Further, the government has announced “waiver of co-operative jewel loans and loans to Self Help Groups” which together amounts to Rs.7,559.95 crores. If the DMK is seriously concerned about the “debt overhang” of the state they should not have sanctioned the above loans which will be paid back after twenty years or thirty years period by which time God knows who will be in power. This is a classic case of self-contradiction of the present DMK government which pretends to set right the systemic imbalances of state finances over the next few years. 

The finance minister has announced that the government would work towards the “Data-Centric Governance” which is near impossible to think about, keeping in mind the performance of past DMK governments because the ground realities have not changed anything by virtues of its foregone conclusions; because if any cleaning has to take place in the overall governance it has to start from its party governance and its cadre.  Nevertheless, it is worth noting the following announcements made in the budget:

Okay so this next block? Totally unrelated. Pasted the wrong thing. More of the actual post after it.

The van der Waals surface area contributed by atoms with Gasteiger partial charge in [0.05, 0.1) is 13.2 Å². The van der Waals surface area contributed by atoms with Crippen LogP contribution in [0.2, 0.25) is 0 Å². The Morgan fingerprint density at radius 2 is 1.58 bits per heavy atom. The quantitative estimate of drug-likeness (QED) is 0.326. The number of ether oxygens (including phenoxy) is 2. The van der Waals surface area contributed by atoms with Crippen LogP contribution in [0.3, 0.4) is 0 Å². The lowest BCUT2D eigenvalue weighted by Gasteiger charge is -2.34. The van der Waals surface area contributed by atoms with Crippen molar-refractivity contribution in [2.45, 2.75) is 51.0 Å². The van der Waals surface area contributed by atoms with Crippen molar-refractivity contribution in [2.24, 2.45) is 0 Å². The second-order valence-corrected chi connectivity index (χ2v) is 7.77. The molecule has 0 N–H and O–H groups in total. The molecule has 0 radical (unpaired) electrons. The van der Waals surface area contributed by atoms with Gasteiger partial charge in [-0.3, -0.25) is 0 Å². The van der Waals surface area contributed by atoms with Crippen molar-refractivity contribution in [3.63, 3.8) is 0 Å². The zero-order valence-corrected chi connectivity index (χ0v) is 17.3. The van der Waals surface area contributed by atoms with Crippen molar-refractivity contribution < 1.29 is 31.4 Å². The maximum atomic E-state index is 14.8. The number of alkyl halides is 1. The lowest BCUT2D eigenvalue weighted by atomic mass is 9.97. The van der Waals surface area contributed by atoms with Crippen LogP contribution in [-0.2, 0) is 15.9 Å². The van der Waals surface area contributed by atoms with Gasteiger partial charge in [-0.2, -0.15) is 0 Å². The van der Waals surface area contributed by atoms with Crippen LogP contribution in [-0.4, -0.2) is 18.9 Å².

• An advisory council to develop a Federal Fiscal Model with renowned experts on legislation involving revenue and taxation 
  • A cross-departmental initiative to link all available Government data sources 
  • Landbank of all state government lands for better utility and monetization 
  • E-procurement will be mandatorily adopted across all procuring entities 
  • Smart metering for all public utilities 

This slew of data-centric governance reforms announcement made in the budget for the governance of government affairs makes huge sense from citizens perspective but will that happen ever in near future is the single most billion-dollar question because the data-centric governance of government machinery means bringing responsibility and accountability for government employees for actions and inactions with timelines. 

Though the intentions are good, outcomes may have to be judged objectively with actual results and performance at the end of the year which seem to be gloom given the indications of the overall performance of the government track records. History teaches us better that the Dravidian parties are good in taking credit for intentions and burying the outcomes even after decades!